We pray these words before receiving Holy Communion. The centurion may not have intended this for our Eucharistic celebration, but the Church has adopted it as the appropriate words to affirm our humble state in front of the holy teacher and healer Jesus.
The centurion is a Roman army officer in command of 100 soldiers. Yet he finds himself helpless before his servant lying in bed, sick of paralysis. Jesus offers to go and cure the servant. The centurion, however, feels uncomfortable. He is not worthy that Jesus should enter his home. He considers himself a sinner, who senses the great holiness of Jesus, seeing him preach in Capernaum. Entry into a pagan home will make Jesus ritually unclean. Besides, the centurion trusts the power of Jesus’ word; his command is sufficient.
Do we have faith like that of the centurion? It is a faith that brings healing and astounds Jesus.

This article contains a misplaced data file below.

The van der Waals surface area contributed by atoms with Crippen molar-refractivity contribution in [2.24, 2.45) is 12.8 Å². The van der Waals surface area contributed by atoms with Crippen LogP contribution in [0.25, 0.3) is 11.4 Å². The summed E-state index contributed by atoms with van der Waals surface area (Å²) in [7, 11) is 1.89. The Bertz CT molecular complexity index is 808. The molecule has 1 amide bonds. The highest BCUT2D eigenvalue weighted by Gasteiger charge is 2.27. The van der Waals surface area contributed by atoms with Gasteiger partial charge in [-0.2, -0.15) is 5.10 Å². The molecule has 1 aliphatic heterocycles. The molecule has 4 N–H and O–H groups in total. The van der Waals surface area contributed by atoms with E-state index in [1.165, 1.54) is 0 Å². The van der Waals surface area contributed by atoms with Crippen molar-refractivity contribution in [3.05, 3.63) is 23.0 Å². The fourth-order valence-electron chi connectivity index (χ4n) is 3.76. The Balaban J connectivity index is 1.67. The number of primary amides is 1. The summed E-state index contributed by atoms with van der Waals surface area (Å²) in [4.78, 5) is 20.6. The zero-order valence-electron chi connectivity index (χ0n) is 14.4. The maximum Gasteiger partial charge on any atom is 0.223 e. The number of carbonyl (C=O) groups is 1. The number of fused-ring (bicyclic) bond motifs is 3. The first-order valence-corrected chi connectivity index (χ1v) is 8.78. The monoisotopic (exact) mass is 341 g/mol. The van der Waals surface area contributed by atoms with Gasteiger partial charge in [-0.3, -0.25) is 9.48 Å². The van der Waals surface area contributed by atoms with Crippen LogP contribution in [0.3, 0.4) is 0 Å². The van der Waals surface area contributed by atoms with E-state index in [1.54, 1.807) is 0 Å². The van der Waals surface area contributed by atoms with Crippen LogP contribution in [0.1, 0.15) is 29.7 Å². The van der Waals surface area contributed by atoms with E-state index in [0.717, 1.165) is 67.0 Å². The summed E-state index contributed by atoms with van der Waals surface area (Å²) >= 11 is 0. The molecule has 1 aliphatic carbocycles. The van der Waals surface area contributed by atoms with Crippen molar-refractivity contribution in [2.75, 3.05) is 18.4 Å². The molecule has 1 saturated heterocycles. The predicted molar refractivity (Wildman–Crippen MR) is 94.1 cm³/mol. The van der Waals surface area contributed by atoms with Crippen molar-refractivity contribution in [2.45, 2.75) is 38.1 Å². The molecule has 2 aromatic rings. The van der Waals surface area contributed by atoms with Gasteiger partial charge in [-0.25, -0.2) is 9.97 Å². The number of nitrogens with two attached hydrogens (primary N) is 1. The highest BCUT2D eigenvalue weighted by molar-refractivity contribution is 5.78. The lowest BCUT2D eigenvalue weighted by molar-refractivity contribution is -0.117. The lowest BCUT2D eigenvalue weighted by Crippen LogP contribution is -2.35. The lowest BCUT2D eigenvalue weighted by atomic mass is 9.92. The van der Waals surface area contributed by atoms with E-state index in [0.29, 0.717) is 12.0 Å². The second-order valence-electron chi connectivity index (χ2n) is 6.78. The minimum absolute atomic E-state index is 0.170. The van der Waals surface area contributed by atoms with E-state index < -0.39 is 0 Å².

Gospel • Mt 8:5-11
When Jesus entered Capernaum, a centurion approached him and appealed to him, saying, “Lord, my servant is lying at home paralyzed, suffering dreadfully.” He said to him, “I will come and cure him.” The centurion said in reply, “Lord, I am not worthy to have you enter under my roof; only say the word and my servant will be healed. For I too am a person subject to authority, with soldiers subject to me. And I say to one, ‘Go,’ and he goes; and to another, ‘Come here,’ and he comes; and to my slave, ‘Do this,’ and he does it.” When Jesus heard this, he was amazed and said to those following him, “Amen, I say to you, in no one in Israel have I found such faith. I say to you, many will come from the east and the west, and will recline with Abraham, Isaac, and Jacob at the banquet in the Kingdom of heaven.”
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